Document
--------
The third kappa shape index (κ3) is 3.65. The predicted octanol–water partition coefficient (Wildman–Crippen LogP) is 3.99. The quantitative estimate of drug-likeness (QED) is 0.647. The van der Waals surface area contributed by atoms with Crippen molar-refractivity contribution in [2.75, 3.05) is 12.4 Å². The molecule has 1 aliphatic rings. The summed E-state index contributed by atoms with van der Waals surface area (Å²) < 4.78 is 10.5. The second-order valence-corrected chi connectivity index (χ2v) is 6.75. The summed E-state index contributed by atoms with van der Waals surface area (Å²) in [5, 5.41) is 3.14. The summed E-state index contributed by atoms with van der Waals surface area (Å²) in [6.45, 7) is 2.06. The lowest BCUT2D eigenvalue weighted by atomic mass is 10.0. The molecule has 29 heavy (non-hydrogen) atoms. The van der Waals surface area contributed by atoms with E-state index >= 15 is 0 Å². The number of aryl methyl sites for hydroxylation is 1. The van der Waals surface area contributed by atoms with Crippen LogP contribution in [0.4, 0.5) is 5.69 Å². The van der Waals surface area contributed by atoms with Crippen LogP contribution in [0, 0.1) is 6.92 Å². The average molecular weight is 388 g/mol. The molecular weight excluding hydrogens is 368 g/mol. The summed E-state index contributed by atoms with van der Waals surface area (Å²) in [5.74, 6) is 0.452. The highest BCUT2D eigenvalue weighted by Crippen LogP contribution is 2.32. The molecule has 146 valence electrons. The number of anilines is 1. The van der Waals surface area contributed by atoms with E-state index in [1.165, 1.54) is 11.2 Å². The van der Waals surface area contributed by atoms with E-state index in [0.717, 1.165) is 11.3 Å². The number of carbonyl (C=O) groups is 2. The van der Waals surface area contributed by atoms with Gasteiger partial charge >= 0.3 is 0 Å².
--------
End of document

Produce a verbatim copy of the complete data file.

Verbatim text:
The third kappa shape index (κ3) is 3.65. The predicted octanol–water partition coefficient (Wildman–Crippen LogP) is 3.99. The quantitative estimate of drug-likeness (QED) is 0.647. The van der Waals surface area contributed by atoms with Crippen molar-refractivity contribution in [2.75, 3.05) is 12.4 Å². The molecule has 1 aliphatic rings. The summed E-state index contributed by atoms with van der Waals surface area (Å²) < 4.78 is 10.5. The second-order valence-corrected chi connectivity index (χ2v) is 6.75. The summed E-state index contributed by atoms with van der Waals surface area (Å²) in [5, 5.41) is 3.14. The summed E-state index contributed by atoms with van der Waals surface area (Å²) in [6.45, 7) is 2.06. The lowest BCUT2D eigenvalue weighted by atomic mass is 10.0. The molecule has 29 heavy (non-hydrogen) atoms. The van der Waals surface area contributed by atoms with E-state index >= 15 is 0 Å². The number of aryl methyl sites for hydroxylation is 1. The van der Waals surface area contributed by atoms with Crippen LogP contribution in [0.4, 0.5) is 5.69 Å². The van der Waals surface area contributed by atoms with Crippen LogP contribution in [0, 0.1) is 6.92 Å². The average molecular weight is 388 g/mol. The molecular weight excluding hydrogens is 368 g/mol. The summed E-state index contributed by atoms with van der Waals surface area (Å²) in [5.74, 6) is 0.452. The highest BCUT2D eigenvalue weighted by Crippen LogP contribution is 2.32. The molecule has 146 valence electrons. The number of anilines is 1. The van der Waals surface area contributed by atoms with E-state index in [1.165, 1.54) is 11.2 Å². The van der Waals surface area contributed by atoms with E-state index in [0.717, 1.165) is 11.3 Å². The number of carbonyl (C=O) groups is 2. The van der Waals surface area contributed by atoms with Gasteiger partial charge >= 0.3 is 0 Å².